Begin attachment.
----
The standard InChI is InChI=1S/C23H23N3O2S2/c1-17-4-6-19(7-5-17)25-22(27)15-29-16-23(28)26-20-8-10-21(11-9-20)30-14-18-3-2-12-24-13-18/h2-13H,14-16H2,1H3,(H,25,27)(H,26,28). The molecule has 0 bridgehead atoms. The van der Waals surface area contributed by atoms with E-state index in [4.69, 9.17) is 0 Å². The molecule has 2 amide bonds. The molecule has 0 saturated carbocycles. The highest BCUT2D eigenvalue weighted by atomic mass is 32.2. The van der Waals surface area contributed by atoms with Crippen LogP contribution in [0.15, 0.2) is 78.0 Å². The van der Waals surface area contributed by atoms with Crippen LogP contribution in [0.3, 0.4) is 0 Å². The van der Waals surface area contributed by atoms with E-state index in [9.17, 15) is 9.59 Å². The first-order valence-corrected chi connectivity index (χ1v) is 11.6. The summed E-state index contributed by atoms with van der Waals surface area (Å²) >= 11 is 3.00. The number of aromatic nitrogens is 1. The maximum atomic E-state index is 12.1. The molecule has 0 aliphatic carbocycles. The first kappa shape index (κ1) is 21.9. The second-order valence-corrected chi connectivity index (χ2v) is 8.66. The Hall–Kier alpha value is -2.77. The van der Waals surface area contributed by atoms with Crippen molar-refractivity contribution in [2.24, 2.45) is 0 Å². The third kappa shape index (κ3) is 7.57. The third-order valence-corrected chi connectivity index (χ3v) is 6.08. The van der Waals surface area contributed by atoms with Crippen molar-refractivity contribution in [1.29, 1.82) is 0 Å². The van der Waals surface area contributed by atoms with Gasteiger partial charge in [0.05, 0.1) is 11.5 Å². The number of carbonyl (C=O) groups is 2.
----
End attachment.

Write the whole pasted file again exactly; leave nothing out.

The standard InChI is InChI=1S/C23H23N3O2S2/c1-17-4-6-19(7-5-17)25-22(27)15-29-16-23(28)26-20-8-10-21(11-9-20)30-14-18-3-2-12-24-13-18/h2-13H,14-16H2,1H3,(H,25,27)(H,26,28). The molecule has 0 bridgehead atoms. The van der Waals surface area contributed by atoms with E-state index in [4.69, 9.17) is 0 Å². The molecule has 2 amide bonds. The molecule has 0 saturated carbocycles. The highest BCUT2D eigenvalue weighted by atomic mass is 32.2. The van der Waals surface area contributed by atoms with Crippen LogP contribution in [0.15, 0.2) is 78.0 Å². The van der Waals surface area contributed by atoms with Crippen LogP contribution in [0.3, 0.4) is 0 Å². The van der Waals surface area contributed by atoms with E-state index in [9.17, 15) is 9.59 Å². The first-order valence-corrected chi connectivity index (χ1v) is 11.6. The summed E-state index contributed by atoms with van der Waals surface area (Å²) >= 11 is 3.00. The number of aromatic nitrogens is 1. The maximum atomic E-state index is 12.1. The molecule has 0 aliphatic carbocycles. The first kappa shape index (κ1) is 21.9. The second-order valence-corrected chi connectivity index (χ2v) is 8.66. The Hall–Kier alpha value is -2.77. The van der Waals surface area contributed by atoms with Crippen molar-refractivity contribution in [2.24, 2.45) is 0 Å². The third kappa shape index (κ3) is 7.57. The third-order valence-corrected chi connectivity index (χ3v) is 6.08. The van der Waals surface area contributed by atoms with Crippen molar-refractivity contribution in [1.29, 1.82) is 0 Å². The van der Waals surface area contributed by atoms with Gasteiger partial charge in [0.05, 0.1) is 11.5 Å². The number of carbonyl (C=O) groups is 2.